But a student transferring from Lincoln Land to UIS would find more bumps in the journey than on that walking path. Some 65 percent of the transfer students at UIS come from Lincoln Land, and the two institutions could be viewed as symbiotic — UIS, after all, started out as an upper-division university, where students would finish out the last two years of their undergraduate degree. Last summer, the leaders of Lincoln Land and UIS signed a transfer agreement that they said would offer “
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But a student transferring from Lincoln Land to UIS would find more bumps in the journey than on that walking path. Some 65 percent of the transfer students at UIS come from Lincoln Land, and the two institutions could be viewed as symbiotic — UIS, after all, started out as an upper-division university, where students would finish out the last two years of their undergraduate degree. Last summer, the leaders of Lincoln Land and UIS signed a transfer agreement that they said would offer “a streamlined path” for students, many of whom are bound to the Springfield area by jobs, finances, or family.
Of the 80 percent who intended to transfer and earn an undergraduate degree, fewer than 20 percent actually do.
The agreement was another in a long line of efforts to fix a stubborn problem that is common nationwide. For decades, higher education has been talking about fixing transfer, and yet students still get tripped up, lose credits, and fall through the cracks, even among colleges that seem like they should be a tight fit. While many people think of public institutions as a kind of interlocking system, transfer students painfully come to learn that American higher education is not really a system at all, but a patchwork of competing entities. The barriers hide in the granularity, where bureaucratic inertia meets institutional self-interest — in the enrollment strategies of the university and its academic departments, in the attitudes of individual faculty members, in the individual interactions between advisers and students, and in the compatibility of something as seemingly inconsequential as course names and numbers.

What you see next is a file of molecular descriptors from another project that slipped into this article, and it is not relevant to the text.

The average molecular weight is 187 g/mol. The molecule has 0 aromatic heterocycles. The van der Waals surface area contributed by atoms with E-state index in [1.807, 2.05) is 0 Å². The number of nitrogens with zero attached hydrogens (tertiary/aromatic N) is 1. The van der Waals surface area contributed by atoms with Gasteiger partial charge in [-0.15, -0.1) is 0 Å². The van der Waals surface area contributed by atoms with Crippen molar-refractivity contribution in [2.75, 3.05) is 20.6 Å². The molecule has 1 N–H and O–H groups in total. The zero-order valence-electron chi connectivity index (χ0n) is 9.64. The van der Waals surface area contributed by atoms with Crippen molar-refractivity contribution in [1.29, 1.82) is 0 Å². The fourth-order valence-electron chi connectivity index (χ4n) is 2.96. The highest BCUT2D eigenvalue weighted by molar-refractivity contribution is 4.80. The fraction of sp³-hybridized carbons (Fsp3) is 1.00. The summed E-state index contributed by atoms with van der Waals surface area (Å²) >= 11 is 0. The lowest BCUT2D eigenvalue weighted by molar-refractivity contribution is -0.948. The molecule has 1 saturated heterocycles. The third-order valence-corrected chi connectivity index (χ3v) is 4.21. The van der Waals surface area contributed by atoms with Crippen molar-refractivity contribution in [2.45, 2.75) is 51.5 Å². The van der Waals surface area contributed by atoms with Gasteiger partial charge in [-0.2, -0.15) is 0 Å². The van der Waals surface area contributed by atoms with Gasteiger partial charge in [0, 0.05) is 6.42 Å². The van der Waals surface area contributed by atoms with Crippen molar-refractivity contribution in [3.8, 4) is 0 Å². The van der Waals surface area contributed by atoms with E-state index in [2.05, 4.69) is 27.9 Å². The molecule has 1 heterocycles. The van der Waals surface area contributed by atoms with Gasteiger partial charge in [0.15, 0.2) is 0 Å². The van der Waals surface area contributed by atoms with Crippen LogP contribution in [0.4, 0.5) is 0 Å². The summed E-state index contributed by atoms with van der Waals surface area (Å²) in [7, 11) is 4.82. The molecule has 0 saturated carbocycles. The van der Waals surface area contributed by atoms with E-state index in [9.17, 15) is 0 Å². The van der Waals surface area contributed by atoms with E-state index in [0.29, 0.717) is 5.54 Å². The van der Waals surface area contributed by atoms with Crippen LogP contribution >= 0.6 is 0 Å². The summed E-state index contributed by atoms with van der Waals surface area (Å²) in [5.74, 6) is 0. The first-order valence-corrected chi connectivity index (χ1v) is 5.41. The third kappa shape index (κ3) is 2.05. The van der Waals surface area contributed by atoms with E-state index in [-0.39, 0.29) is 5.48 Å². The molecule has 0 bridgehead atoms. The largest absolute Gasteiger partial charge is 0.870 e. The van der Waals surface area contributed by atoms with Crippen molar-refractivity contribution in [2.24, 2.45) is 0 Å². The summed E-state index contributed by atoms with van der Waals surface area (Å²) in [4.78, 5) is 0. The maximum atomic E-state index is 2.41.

Paying attention to the granularity is something I’m learning as I write a book about student success with Ned Laff, who spent decades leading academic and advising programs for various institutions. It was Ned who first noticed some of the controversies around transfer in his home state of Illinois, and he sat in on the interviews for this article to help me understand the bureaucratic granularity. Those fine details can go unseen by administrators, faculty members, policymakers, and journalists. Students, especially, don’t notice them until they get caught in the bureaucracy and end up spending more time and money than they had planned. The hurdles often benefit colleges at the expense of students.